Did NIH officials hide COVID-19 records?

May 23, 2024

(NewsNation) — The House Subcommittee on the Coronavirus Pandemic released a 35-page memo presenting what they say is overwhelming evidence that David Morens, a top adviser to Dr. Anthony Fauci at the National Institutes of Health, deleted records critical to uncovering the origins of COVID-19.  

The memo claims Morens unlawfully deleted emails and used a “secret back channel” to evade transparency.

“(I) learned from our FOIA [sic] lady here how to make emails disappear after I am FOIA’d (sic) but before the search starts,” Morens wrote in a Feb. 24, 2021, email, which was obtained by The New York Post. “Plus I deleted most of those earlier emails after sending them to gmail (sic).”

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Rep. Rich McCormick, R-Ga., and former CDC Director Dr. Robert Redfield joined NewsNation host Chris Cuomo on Wednesday night to discuss the claims in the memo.

“What we’ve found is basically a cover-up of immense proportions where people were avoiding FOIA inquiries,” said McCormick, who was an emergency room doctor during the thick of the pandemic. “There’s gonna be hell to pay when we actually get to the bottom of this, and I think we’re getting close.”

Redfield said on “CUOMO” that “The problem is it finally was admitted that there are many COVID viruses that this lab (in Wuhan) has that have never seen the light of day, so we don’t know the inventory,”

Is COVID-19 still a ‘pandemic?’

On March 11, 2020, the director-general of the World Health Organization told the world that COVID-19 “can be characterized as a pandemic.”

At the time, fewer than 4,500 people were thought to have died from the virus, but it was spreading quickly, appearing in new cities and countries every day.

Fast forward to 2024, and the virus has taken an estimated 7 million lives. It’s still mutating and sparking new variants, sickening thousands of people, and ultimately killing hundreds every day. But we also have far more tools than we did in 2020. We have several effective vaccines and anti-viral treatments to help combat the disease.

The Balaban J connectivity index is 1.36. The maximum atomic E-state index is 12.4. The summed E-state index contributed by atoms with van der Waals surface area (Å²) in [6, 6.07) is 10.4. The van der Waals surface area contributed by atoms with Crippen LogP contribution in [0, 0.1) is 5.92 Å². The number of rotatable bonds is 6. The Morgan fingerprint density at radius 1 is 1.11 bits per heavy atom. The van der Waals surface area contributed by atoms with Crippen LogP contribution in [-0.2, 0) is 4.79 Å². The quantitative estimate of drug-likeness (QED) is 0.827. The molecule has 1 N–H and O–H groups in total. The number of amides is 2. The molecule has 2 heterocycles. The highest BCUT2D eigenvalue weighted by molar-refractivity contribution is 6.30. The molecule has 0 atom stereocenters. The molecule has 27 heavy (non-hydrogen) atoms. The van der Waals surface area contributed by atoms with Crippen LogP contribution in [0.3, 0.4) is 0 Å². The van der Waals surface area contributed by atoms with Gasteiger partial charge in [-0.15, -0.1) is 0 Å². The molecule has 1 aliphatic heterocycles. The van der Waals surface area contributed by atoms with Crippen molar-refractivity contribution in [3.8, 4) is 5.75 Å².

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With all that in mind, is COVID-19 still considered a pandemic-level threat?

A WHO spokesperson told Nexstar “the word ‘pandemic’ is not binary, it’s not on or off.” To make things even more complicated, there’s not one universal agreed-upon definition of a pandemic.

Columbia’s Mailman School of Public Health says a pandemic begins when a disease is spreading exponentially and across international borders: “This wide geographical reach is what makes pandemics lead to large-scale social disruption, economic loss, and general hardship.”

On the other hand, a disease is endemic when it’s “consistently present but limited to a particular region.”

With COVID-19, it’s been “consistently present” for years, but isn’t limited to any particular area or population. It still has “wide geographical reach,” but case counts aren’t exploding out of control.

The WHO won’t make a ruling on when the pandemic is “over,” a spokesperson told Nexstar. However, they did declare an end to the Public Health Emergency of International Concern in May 2023. Unlike the term “pandemic,” a public health emergency is clearly defined under international health regulations.

While the WHO stopped short of determining whether COVID-19 still constitutes a pandemic, the agency made it clear the virus “remains a global health threat.”

Alix Martichoux and “The Hill” contributed to this report.